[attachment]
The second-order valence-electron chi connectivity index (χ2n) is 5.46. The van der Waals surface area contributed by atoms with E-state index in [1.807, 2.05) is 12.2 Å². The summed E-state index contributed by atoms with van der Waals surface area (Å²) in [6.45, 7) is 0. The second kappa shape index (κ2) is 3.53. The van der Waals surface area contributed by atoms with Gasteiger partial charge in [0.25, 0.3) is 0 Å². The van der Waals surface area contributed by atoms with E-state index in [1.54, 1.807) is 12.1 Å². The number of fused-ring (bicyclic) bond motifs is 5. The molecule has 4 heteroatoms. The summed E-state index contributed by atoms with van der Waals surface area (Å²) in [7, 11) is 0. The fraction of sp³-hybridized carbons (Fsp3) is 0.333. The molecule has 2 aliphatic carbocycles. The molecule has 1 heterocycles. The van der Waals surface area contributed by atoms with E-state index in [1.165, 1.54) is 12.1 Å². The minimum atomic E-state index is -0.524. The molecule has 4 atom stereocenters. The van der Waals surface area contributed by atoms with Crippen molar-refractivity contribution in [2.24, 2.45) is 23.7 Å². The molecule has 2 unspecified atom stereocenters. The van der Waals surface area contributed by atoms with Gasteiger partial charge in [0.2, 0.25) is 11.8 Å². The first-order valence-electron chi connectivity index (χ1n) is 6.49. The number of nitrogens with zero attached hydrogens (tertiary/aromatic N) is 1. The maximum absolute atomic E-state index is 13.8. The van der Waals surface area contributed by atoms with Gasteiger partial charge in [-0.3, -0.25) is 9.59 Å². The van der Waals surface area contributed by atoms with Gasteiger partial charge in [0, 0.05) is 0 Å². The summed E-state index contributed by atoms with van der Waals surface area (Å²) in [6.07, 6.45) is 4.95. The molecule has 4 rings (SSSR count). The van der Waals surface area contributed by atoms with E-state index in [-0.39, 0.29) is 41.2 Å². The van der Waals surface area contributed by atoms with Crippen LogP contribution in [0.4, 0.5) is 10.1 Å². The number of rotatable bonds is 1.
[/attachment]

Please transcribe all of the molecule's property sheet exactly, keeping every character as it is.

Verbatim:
The second-order valence-electron chi connectivity index (χ2n) is 5.46. The van der Waals surface area contributed by atoms with E-state index in [1.807, 2.05) is 12.2 Å². The summed E-state index contributed by atoms with van der Waals surface area (Å²) in [6.45, 7) is 0. The second kappa shape index (κ2) is 3.53. The van der Waals surface area contributed by atoms with Gasteiger partial charge in [0.25, 0.3) is 0 Å². The van der Waals surface area contributed by atoms with E-state index in [1.54, 1.807) is 12.1 Å². The number of fused-ring (bicyclic) bond motifs is 5. The molecule has 4 heteroatoms. The summed E-state index contributed by atoms with van der Waals surface area (Å²) in [7, 11) is 0. The fraction of sp³-hybridized carbons (Fsp3) is 0.333. The molecule has 2 aliphatic carbocycles. The molecule has 1 heterocycles. The van der Waals surface area contributed by atoms with E-state index in [1.165, 1.54) is 12.1 Å². The minimum atomic E-state index is -0.524. The molecule has 4 atom stereocenters. The van der Waals surface area contributed by atoms with Crippen molar-refractivity contribution in [2.24, 2.45) is 23.7 Å². The molecule has 2 unspecified atom stereocenters. The van der Waals surface area contributed by atoms with Gasteiger partial charge in [0.2, 0.25) is 11.8 Å². The first-order valence-electron chi connectivity index (χ1n) is 6.49. The number of nitrogens with zero attached hydrogens (tertiary/aromatic N) is 1. The maximum absolute atomic E-state index is 13.8. The van der Waals surface area contributed by atoms with Gasteiger partial charge in [-0.3, -0.25) is 9.59 Å². The van der Waals surface area contributed by atoms with Gasteiger partial charge in [0, 0.05) is 0 Å². The summed E-state index contributed by atoms with van der Waals surface area (Å²) in [6.07, 6.45) is 4.95. The molecule has 4 rings (SSSR count). The van der Waals surface area contributed by atoms with E-state index in [-0.39, 0.29) is 41.2 Å². The van der Waals surface area contributed by atoms with Crippen LogP contribution in [0.4, 0.5) is 10.1 Å². The number of rotatable bonds is 1.